4. Train Yourself To Never Bail On Plans
Psych Central agrees — always show up for plans you make with others. Personally, when I have friends who continuously bail on plans, eventually I just stop asking them to join me. I know the flip side has happened to me as well. It can feel really nice to cancel plans and stay in your sweats on a Sunday morning, but think twice. Use my little trick before cancelling: I stop and remind myself that while it may feel relieving to cancel plans right now, it can easily result in utter loneliness/sadness when I’m not included in plans next time.
5. Be More Of A Go-Getter
This is particularly dramatic of me, but on a recent day I allowed myself to get to a point where I was feeling incredibly lonely and bad for myself, and felt that I didn’t have anyone at all to turn to. This was very false, especially given earlier that very day I’d been beating myself up over not returning calls from multiple friends and family members. I had people to talk to — I just almost wanted to feel bad for myself.
In those situations, be a freakin’ go-getter. Pick up the phone and call a friend or relative, or email them, or get your butt in your car and drive to their house. According to University of Florida’s Counseling & Wellness Center, talking to an understanding friend can help change our mood. If you genuinely don’t have any close friends or family to speak to, the Counseling & Wellness Center suggested speaking with a teacher, pastor, or counselor.
6. Join A Club With Others Who Share Your Favorite Hobby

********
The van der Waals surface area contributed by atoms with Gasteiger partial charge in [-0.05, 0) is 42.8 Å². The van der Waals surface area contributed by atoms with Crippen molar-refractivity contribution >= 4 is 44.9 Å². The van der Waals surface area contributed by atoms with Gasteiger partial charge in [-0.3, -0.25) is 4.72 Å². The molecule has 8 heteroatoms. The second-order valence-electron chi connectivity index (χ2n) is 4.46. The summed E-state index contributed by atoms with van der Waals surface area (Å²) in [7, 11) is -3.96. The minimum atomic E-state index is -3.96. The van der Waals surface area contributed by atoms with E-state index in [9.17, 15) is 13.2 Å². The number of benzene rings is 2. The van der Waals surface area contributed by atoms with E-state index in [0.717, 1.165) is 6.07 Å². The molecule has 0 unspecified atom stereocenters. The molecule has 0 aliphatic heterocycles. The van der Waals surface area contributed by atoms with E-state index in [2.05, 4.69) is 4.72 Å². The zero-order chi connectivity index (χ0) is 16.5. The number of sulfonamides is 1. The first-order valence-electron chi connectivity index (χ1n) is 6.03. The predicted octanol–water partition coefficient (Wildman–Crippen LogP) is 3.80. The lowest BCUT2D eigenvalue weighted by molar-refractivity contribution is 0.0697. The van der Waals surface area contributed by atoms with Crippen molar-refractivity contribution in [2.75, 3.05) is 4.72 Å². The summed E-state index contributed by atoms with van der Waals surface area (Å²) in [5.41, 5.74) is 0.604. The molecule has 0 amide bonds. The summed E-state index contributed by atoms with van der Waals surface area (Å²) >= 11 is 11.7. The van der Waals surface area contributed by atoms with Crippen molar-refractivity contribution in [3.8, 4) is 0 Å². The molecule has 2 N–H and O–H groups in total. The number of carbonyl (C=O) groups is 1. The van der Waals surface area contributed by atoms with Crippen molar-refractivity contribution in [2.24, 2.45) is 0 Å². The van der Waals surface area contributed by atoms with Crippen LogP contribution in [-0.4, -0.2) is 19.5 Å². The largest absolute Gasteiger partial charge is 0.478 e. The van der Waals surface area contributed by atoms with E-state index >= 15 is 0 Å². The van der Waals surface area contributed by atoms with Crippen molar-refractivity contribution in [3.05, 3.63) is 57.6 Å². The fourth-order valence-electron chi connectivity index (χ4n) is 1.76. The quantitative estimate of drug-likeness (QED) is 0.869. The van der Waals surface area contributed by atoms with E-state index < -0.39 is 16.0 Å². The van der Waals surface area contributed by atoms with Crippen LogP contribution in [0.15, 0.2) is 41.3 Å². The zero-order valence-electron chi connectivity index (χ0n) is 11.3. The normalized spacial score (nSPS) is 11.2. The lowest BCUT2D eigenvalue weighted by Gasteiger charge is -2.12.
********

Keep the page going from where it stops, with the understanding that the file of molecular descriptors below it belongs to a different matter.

As a writer, my hobby can feel incredibly lonely — up until the wee hours of the morning at my desk, just me and my computer. However, during one of those writing sessions it dawned on me that there are plenty of other writers out there who are doing the very same thing at the very same moment. After that, I started seeking out writers’ groups, and found that I was correct — many of these individuals had experienced those feelings, but found solace in confiding in each other about them (and about writing tips as well, of course).
By joining something of interest to you — whether it's a club to enhance your public speaking skills, a painting class, a book club, etc. — you can meet others who share your likes. You can also quickly increase your chances for social interactions — a tip Psych Central confirmed is helpful in fighting loneliness.
7. Get A Roommate
If you live alone and can’t seem to beat that feeling of loneliness, you might want to consider getting a roommate. The Huffington Post published an article on ways people can shake loneliness during retirement, and suggested these individuals explore roommate options. While likely none of you reading this article are in your retirement days at the moment (ahhh, but we can dream, can’t we!), this suggestion still holds valid. Huffington Post noted a roommate could help prevent loneliness by giving people someone to share their daily experiences with.
Ultimately, I’m a firm believer that different things make different people happy, so if you thoroughly enjoy spending time by yourself, go for it! However, remember that to best combat any potential feelings of loneliness you may encounter, you can try some of the tips discussed here. Even if you choose to spend a lot of your free time alone, don’t forget about the importance of having someone to talk to if you want to live a lonely-free existence.